Kochalka has received multiple Ignatz Awards at the Small Press Expo, beginning in 1997 at the first Expo. In 2006, he received the ‘Best Online Comic’ Harvey Award.
In March 2011 he was declared the cartoonist laureate of Vermont, serving a term of three years.
At Comiclopedia — https://www.lambiek.net/artists/k/kochalka.htm
At Wikipedia — https://en.wikipedia.org/wiki/James_Kochalka
In the GCD — http://ow.ly/X1S830c3ull
(Kochalka painted the cover of “Mermaid”, May 1998)
His first professional work was ‘January Jones’, a feature about a female pilot in the 1930s (albums 1987–1995). When “Eppo” was relaunched in 2009, he created new ‘January Jones’ stories for the magazine.
He next created ‘Bud Broadway’ (1995–2000), about a global adventurer.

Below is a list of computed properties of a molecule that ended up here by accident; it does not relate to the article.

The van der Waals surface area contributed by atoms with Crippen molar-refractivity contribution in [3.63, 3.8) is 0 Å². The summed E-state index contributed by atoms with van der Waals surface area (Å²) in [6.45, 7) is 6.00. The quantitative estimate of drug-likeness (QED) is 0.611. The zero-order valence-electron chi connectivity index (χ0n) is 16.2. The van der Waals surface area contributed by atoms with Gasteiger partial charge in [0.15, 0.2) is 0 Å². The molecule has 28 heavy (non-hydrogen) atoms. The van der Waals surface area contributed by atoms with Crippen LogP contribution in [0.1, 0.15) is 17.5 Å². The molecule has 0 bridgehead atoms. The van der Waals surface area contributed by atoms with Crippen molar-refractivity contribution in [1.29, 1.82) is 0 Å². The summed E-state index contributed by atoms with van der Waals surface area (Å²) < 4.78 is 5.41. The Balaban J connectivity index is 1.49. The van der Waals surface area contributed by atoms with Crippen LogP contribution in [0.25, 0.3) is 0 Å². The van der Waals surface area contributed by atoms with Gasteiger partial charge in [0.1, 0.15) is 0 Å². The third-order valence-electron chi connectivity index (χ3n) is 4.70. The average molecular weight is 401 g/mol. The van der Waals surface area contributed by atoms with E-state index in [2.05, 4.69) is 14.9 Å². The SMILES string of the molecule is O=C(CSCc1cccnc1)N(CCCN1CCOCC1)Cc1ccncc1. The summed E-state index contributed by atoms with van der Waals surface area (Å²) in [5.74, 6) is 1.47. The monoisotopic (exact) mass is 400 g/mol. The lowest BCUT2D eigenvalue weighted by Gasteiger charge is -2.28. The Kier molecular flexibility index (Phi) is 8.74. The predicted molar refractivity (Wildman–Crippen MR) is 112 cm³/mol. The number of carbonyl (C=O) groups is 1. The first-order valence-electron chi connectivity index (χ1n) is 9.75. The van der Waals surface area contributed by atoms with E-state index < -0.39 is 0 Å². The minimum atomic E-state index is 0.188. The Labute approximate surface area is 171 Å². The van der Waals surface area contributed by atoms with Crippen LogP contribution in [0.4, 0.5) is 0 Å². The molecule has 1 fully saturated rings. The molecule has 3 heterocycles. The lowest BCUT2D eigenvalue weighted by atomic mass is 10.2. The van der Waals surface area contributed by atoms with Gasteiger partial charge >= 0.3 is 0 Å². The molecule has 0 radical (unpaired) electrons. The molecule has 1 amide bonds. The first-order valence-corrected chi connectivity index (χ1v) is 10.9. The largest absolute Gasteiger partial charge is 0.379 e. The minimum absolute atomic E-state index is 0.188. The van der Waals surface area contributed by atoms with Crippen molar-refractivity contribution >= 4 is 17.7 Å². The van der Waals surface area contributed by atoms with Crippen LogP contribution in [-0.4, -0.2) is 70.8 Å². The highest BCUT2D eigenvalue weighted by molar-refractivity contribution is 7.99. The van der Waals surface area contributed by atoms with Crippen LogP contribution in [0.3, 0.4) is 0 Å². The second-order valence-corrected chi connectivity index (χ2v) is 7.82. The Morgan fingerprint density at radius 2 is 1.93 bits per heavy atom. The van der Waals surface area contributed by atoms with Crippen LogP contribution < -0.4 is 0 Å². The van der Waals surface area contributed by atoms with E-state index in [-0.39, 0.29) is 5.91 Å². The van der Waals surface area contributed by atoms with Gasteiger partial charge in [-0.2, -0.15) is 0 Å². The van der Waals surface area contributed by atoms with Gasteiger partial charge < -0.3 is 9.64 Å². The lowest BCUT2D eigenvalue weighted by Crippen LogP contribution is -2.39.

Heuvel’s Clear Line (‘ligne claire’) style is well-suited to his many historical works about World War II. For the Anne Frank Foundation, he created “De Ontdekking” (“The Discovery”, 2003, in English as “A Family Secret”) about the occupation of Holland.
“De Zoektocht” (“The Search”) followed in 2007, telling the story of the Holocaust. He completed the trilogy with “De Terugkeer” (“The Return”) in 2010, about the war in the Dutch-occupied Indies.
From 2003, he created the feature ‘Geheim van de Tijd’ (‘Secrets of History’) in “Algemeen Dagblad”. He published the story of the German aerial bombing of Rotterdam in May 1940, which broke a cease-fire agreement and led directly to the surrender of the country, in “Frontstad Rotterdam” (2006).
In 2012, Heuvel received the Stripschapprijs, awarded by the fan organization Stripschap.
At Comiclopedia — https://www.lambiek.net/artists/h/heuvel.htm
At Wikipedia — https://en.wikipedia.org/wiki/Eric_Heuvel
In the GCD — http://ow.ly/CNbI300y8T6
(Heuvel created the cover art on “De ontdekking & De zoektocht”, 2011, a hard-cover collection)